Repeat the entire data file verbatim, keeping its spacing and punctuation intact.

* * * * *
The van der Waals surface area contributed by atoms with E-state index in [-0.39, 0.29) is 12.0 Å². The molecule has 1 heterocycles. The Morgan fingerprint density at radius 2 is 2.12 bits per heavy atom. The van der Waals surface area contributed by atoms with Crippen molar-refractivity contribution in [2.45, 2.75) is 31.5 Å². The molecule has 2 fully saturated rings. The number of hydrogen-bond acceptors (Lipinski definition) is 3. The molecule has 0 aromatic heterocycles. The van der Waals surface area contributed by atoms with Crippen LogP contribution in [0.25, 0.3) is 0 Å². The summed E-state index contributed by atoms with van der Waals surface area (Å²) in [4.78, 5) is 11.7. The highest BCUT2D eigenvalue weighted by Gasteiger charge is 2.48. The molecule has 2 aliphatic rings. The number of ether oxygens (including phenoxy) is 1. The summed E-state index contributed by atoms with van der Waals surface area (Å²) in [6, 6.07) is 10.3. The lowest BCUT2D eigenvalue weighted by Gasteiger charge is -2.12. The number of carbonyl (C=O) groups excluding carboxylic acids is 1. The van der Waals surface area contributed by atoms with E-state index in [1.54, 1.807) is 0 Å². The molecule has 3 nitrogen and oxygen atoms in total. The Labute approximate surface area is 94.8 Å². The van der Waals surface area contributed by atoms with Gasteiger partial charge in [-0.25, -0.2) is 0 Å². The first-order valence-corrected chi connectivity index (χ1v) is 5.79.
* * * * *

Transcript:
The van der Waals surface area contributed by atoms with E-state index in [-0.39, 0.29) is 12.0 Å². The molecule has 1 heterocycles. The Morgan fingerprint density at radius 2 is 2.12 bits per heavy atom. The van der Waals surface area contributed by atoms with Crippen molar-refractivity contribution in [2.45, 2.75) is 31.5 Å². The molecule has 2 fully saturated rings. The number of hydrogen-bond acceptors (Lipinski definition) is 3. The molecule has 0 aromatic heterocycles. The van der Waals surface area contributed by atoms with Crippen LogP contribution in [0.25, 0.3) is 0 Å². The summed E-state index contributed by atoms with van der Waals surface area (Å²) in [4.78, 5) is 11.7. The highest BCUT2D eigenvalue weighted by Gasteiger charge is 2.48. The molecule has 2 aliphatic rings. The number of ether oxygens (including phenoxy) is 1. The summed E-state index contributed by atoms with van der Waals surface area (Å²) in [6, 6.07) is 10.3. The lowest BCUT2D eigenvalue weighted by Gasteiger charge is -2.12. The number of carbonyl (C=O) groups excluding carboxylic acids is 1. The van der Waals surface area contributed by atoms with E-state index in [1.54, 1.807) is 0 Å². The molecule has 3 nitrogen and oxygen atoms in total. The Labute approximate surface area is 94.8 Å². The van der Waals surface area contributed by atoms with Gasteiger partial charge in [-0.25, -0.2) is 0 Å². The first-order valence-corrected chi connectivity index (χ1v) is 5.79.